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Cablegate: Pm Brown Hosts Summit: Proposals for Stability In

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RR RUEHAG RUEHDF RUEHIK RUEHLZ RUEHROV
DE RUEHLO #0341/01 0351159
ZNR UUUUU ZZH
R 041159Z FEB 08
FM AMEMBASSY LONDON
TO RUEHC/SECSTATE WASHDC 7250
RUEHKO/AMEMBASSY TOKYO 1109
RUEHOT/AMEMBASSY OTTAWA 1114
RUEHMO/AMEMBASSY MOSCOW 2544
RUCNMEM/EU MEMBER STATES COLLECTIVE
RUEATRS/DEPT OF TREASURY WASHDC

UNCLAS SECTION 01 OF 03 LONDON 000341

SIPDIS

SENSITIVE
SIPDIS

TREASURY ALSO FOR A/S CLAY LOWERY

E.O. 12958: N/A
TAGS: ECON EFIN EU UK
SUBJECT: PM BROWN HOSTS SUMMIT: PROPOSALS FOR STABILITY IN
GLOBAL FINANCIAL MARKETS

REF: LONDON 00116

LONDON 00000341 001.2 OF 003


SUMMARY:

1. (SBU) Summary. On January 29, UK Prime Minister Brown,
together with German President Merkel, French President
Sarkozy, Italian PM Prodi, and EU President Barroso, issued
a joint communiqu proposing steps to enhance transparency
and promote stability in the global financial markets. The
leaders said that the European economy remains
fundamentally strong and reaffirmed their commitment to an
open global economy. They stressed the need for private
sector solutions backed by regulation to enhance
transparency in the financial sector; to finish and
implement the crisis management work of the EU and
Financial Stability Forum (FSF); and to seek a new role for
the International Monetary Fund to oversee global macro
financial stability (see para 7 for key excerpts).
According to a contact in the Cabinet Officer, there was
complete agreement on the communiqu; the leaders asked
Brown to lead on these issues at the July G8 Summit and
Brown agreed to support EU membership in the FSF. End
Summary.

2. (U) At the October 2007 Lisbon EU Summit, Brown, Merkel
and Sarkozy signed an ad hoc trilateral statement regarding
financial market developments and agreed to meet to discuss
how they might steer the work of the EU regarding long term
decisions to ensure economic stability. The meeting took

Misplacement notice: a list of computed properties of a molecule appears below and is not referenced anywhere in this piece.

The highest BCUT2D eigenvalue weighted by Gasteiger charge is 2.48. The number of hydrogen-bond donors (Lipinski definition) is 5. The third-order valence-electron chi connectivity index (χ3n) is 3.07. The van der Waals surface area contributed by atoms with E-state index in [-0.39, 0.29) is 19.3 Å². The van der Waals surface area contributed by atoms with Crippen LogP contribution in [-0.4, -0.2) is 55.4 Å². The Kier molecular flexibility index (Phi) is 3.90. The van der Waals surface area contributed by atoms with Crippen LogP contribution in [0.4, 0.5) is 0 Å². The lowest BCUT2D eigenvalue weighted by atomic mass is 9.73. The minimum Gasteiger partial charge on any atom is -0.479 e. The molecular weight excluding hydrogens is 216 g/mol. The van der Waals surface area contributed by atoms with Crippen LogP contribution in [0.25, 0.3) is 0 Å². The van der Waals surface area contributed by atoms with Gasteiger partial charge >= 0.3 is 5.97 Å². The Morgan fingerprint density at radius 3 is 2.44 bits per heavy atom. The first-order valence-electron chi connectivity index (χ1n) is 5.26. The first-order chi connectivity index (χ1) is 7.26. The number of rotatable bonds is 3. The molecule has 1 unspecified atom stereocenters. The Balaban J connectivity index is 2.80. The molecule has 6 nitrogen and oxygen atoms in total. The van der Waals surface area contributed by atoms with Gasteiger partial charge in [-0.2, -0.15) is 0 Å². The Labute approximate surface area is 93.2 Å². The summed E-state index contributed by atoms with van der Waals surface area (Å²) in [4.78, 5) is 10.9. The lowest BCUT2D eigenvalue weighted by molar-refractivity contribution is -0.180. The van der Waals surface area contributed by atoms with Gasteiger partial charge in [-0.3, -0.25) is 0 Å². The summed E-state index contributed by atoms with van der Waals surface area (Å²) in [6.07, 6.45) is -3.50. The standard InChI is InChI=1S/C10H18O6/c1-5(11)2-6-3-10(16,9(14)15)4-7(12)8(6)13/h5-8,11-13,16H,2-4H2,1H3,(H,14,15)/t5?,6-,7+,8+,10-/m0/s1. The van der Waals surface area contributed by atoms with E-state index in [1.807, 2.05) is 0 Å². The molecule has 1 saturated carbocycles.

place on January 29; participation was expanded to include
Italy and the EU, see reftel. Brown read the communiqu at
a press conference following the meeting at which each
leader took a question from the press.


3. (SBU) Simon Girdlestone, ECOFIN Desk Officer, European
Secretariat at the Cabinet Office told Econoff on January

SIPDIS
30 that there was complete agreement on the communiqu,
which was not changed from the initial draft. Girdlestone
said that there were no divergent views expressed regarding
either the need for added regulation or the need to resist
protectionism. He also confirmed that Brown agreed to
support EU membership in the FSF.

4. (SBU) It was surprising that the five leaders were in
such complete agreement on the issues discussed that there
were no changes to the draft communiqu, Girdlestone added.
At the press conference, each leader answered a single
question from a member of their press corps. In his
remarks, Barroso also referred to the EUQs future
participation in the FSF. HM Treasury contacts had
previously noted to Econoff that the UK felt it would be
helpful to have the EU as a member of the FSF, but that the
UK would not propose EU membership. Consistent with this
view, Girdlestone confirmed that Brown said at the summit
the UK would support EU membership.

5. (SBU) Girdlestone said that PM Brown had been tasked
with raising the issues in the communiqu at the July G8
Summit in Japan.

6. (SBU) The communiqu reference to an agreement on the
Doha round being essential to an open global economy
reflected the view of all five leaders, according to
Girdlestone.

The Communiqu

7. (SBU) Relevant excerpts below. See full text of
communiqu at
http://www.number10.gov.uk/output/Page14443.a sp

Begin excerpts of joint communiqu:

WORLD ECONOMY

The fundamentals of the European economies remain strong
with employment still rising. They are thus well placed to
face the challenges presented by heightened global
uncertainty. As the leaders of the major European economies
we remain committed to cooperating closely to maintain
economic stability, and to strengthening and deepening
economic reform. At this time of global uncertainty we need
to signal our commitment to an open global economy. An
ambitious and balanced agreement on the Doha round, to

LONDON 00000341 002.2 OF 003


which we are committed, is essential to this.

FINANCIAL MARKETS

We look forward to discussing the outcome of the work
currently underway in the Financial Stability Forum, and to